The above resources notwithstanding, HGMD Professional remains the only comprehensive database of germline mutations in nuclear genes underlying or associated with human inherited disease. It can be used to search for newly identified gene lesions to determine whether or not they are novel. It can be searched on a gene-wise basis to obtain an overview of the known mutational spectrum for a given gene (via a dynamic mutation viewer which depicts coding region mutations superim-posed on the cDNA sequence of a gene). It can also be searched for other examples of a specific type of mutation in a specific location (eg at position +5 to a donor splice site) in order to garner evidence for the pathological authenticity of a given lesion.
The 'advanced search' facility, available as part of HGMD Professional, is a suite of software tools which has been designed to enhance mutation searching, viewing and retrieval. Currently, two of the main types of mutation listed in HGMD (single nucleotide substitutions and small micro-lesions, accounting for > 90 per cent of all entries) may be interrogated with this toolset. The datasets for each mutation type may be readily combined (eg micro-deletions, micro-insertions and indels) in order to allow more powerful searching across comparable types of mutation. When utilising the advanced search, users may tailor their queries with more specific criteria, including amino acid exchange, nucleotide substitution, micro-deletion/insertion/indel size and composition, motif searching (both created and abolished), dbSNP number and article title/abstract keywords. The Mutation Interpretation Software offered by Alamut http://www.interactive-biosoftware.com/alamut.html webcite is similar to some of the tools provided by HGMD Professional; the utility of the Alamut software will soon be greatly enhanced by the provision of links to the mutation data present in HGMD Professional.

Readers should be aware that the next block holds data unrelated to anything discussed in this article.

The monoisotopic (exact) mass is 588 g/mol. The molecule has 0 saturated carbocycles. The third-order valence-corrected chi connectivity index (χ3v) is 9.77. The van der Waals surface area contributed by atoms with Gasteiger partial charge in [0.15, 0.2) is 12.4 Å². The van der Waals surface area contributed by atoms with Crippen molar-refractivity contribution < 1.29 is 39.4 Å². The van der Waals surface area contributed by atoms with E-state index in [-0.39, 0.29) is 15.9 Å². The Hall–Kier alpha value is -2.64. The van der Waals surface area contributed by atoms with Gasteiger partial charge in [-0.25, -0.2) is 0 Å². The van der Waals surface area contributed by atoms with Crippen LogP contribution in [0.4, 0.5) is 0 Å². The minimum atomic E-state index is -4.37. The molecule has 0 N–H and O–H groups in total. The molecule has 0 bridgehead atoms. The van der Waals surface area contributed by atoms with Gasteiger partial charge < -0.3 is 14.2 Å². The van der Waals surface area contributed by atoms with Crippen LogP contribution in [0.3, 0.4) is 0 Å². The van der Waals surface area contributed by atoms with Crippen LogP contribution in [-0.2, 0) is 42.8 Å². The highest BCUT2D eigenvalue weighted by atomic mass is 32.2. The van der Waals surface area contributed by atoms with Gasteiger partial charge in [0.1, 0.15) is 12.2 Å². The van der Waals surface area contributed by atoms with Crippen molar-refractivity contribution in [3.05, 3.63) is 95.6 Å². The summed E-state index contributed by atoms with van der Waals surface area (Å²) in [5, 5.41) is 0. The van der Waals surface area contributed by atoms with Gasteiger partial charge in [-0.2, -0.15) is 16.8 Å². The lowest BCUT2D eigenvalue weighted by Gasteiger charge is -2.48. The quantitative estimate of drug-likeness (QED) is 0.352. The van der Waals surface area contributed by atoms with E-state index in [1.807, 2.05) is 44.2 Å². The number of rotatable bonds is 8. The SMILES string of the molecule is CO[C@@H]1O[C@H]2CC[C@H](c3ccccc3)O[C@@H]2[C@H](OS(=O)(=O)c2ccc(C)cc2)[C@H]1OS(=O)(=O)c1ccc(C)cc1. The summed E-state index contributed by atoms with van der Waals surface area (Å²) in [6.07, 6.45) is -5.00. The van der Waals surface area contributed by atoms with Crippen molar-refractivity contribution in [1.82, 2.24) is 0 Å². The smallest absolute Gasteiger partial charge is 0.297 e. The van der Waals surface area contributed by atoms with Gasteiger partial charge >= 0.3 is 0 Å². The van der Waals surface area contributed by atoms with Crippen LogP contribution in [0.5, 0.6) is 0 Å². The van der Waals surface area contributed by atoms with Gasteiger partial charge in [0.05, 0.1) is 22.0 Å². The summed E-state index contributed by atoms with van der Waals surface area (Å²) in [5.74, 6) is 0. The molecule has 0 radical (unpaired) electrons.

HGMD/HGMD Professional will be continually improved by the inclusion of novel mutation data and new informational or software features. Indeed, the provision of further supplementary information--including additional clinical phenotypes observed with a given mutation, fully annotated genomic sequences for all HGMD genes, genomic coordinates for as many mutations as possible, multiple additional references for each mutation, gene and disease ontologies and in vitro characterisation data--is already well underway. Further developments in the pipeline include tools for the in silico annotation of mutational information and the curation of in vitro/in vivo functional data to allow the identification of specific types of gene lesion from a functional standpoint. This should allow the rapid identification of, for example: all characterised/predicted mutations in microRNA binding sites, exon splice enhancers or polyadenylation sites; or all characterised/predicted mutations giving rise to the gain or loss of a glycosylation or phosphorylation site in the protein product; or (courtesy of BIOBASE's transcription factor database, TRANSFAC®; http://www.biobase-international.com/index.php?id=transfac webcite) the gain or loss of a given transcription factor binding site within gene regulatory regions.